Cannabinoid hyperemesis syndrome is a bit of a conundrum. It’s something that needs some explanation, along with preventative tips and potential curative remedies. In this guide, we’ll discuss what cannabinoid hyperemesis syndrome is, how to prevent it and how to help relieve its symptoms.
Cannabinoid Hyperemesis Syndrome
Often called a “mystery illness”, cannabinoid hyperemesis syndrome is the result of long-term, heavy cannabis use. Some categorize it as a condition prevalent to those that use cannabis 20 or more days per month for many years. What isn’t stated, however, is how much cannabis is used by those that experience the illness.
Every cannabis user has a unique tolerance – some higher than others. Many forget that the idea surrounding cannabis use is not to use as much as you can every day or spend 100% of your waking time medicated. The goal is to use what is needed to alleviate symptoms at the time they are needed.
Heavier use, such as one-half ounce or more per week may result in cannabinoid hyperemesis disorder. What happens, over time, is that changes in the nervous system and brain occur. It is often the result of long-term stimulation from THC. THC alters how the body’s pain system reacts and sends signals. THC basically disturbs the pain system when it is always present in the body.
Some clinical data also suggests that increased amounts of cannabigerol and cannabidiol may also contribute to this illness.
Other than changes in the brain and nervous system, an exact cause isn’t known.
Symptoms of Cannabinoid Hyperemesis Syndrome
What makes this illness difficult to diagnose without a patient being asked about his or her cannabis use is that it presents like many other illnesses. The most common symptoms are severe, and sometimes uncontrollable vomiting, significant nausea, and abdominal pain.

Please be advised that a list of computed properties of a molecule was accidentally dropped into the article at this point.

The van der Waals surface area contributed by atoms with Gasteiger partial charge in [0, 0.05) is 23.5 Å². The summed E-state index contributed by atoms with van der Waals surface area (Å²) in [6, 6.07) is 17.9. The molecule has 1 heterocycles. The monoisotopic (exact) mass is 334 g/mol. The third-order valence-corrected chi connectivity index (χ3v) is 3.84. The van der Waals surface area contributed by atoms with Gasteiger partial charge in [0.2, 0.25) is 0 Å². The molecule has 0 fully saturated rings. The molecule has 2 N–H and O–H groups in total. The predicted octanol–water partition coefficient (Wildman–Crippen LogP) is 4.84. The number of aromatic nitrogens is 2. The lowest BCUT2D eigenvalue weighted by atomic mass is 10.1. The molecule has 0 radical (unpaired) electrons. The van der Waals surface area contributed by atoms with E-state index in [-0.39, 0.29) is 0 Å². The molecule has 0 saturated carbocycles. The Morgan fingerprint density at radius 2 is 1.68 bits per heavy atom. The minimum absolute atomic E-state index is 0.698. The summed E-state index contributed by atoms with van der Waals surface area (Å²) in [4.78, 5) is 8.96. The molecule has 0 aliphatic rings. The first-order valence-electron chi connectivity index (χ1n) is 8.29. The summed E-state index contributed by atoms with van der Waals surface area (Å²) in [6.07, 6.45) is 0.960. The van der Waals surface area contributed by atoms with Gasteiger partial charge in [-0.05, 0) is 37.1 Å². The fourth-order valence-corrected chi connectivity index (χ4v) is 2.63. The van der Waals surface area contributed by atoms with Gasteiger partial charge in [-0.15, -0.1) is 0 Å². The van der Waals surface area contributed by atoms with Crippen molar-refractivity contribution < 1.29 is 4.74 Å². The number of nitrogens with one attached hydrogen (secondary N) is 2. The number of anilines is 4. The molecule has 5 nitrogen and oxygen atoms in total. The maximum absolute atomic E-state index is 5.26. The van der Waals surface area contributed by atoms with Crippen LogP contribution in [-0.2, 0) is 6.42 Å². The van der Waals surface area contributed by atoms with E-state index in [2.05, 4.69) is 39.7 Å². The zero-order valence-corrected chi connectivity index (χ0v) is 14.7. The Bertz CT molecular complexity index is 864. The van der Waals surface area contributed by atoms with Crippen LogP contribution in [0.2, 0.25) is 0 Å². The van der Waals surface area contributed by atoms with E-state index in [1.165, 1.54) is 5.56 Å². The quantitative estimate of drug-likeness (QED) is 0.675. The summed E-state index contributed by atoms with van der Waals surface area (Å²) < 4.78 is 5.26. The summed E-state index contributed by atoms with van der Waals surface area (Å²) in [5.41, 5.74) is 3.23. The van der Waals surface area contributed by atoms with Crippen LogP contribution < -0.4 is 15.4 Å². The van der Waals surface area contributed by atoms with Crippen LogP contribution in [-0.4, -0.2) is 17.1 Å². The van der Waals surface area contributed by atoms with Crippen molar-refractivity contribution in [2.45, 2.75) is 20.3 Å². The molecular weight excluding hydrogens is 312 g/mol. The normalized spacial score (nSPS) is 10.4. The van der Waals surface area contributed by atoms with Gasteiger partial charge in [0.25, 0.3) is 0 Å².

In most cases, symptoms resolve within 48-hours.
Some may make the mistake of using more cannabis to combat these symptoms. That definitely isn’t the right thing to do.
Doctors also say that if you are a heavier cannabis user and do not have a fever, diarrhea or symptoms relating to another health problem, do not go to the hospital. You can remedy these symptoms yourself at home – in most cases. Some of the more severe cases of cannabinoid hyperemesis syndrome may require rehydration and nausea medication as dehydration can become a serious problem.
Preventing Cannabinoid Hyperemesis Syndrome
There are several ways to prevent this mystery illness. First and foremost, microdose. Microdosing allows your body to accept smaller amounts of cannabinoids at a time to combat current symptoms. It also helps to prevent building up a tolerance too quickly. Microdosing is using minimal amounts several times throughout the day while allowing time for the effects of the dose prior to wear off.
Vary the potencies of the strains that you use. This helps prevent your tolerance from getting too high. Smaller concentrations of THC are ideal when symptoms of your health condition are mild. By using lower and moderate THC-containing cannabis strains, your body can maintain a better balance. Higher-THC strains should only be used when your symptoms are severe, nearly unbearable.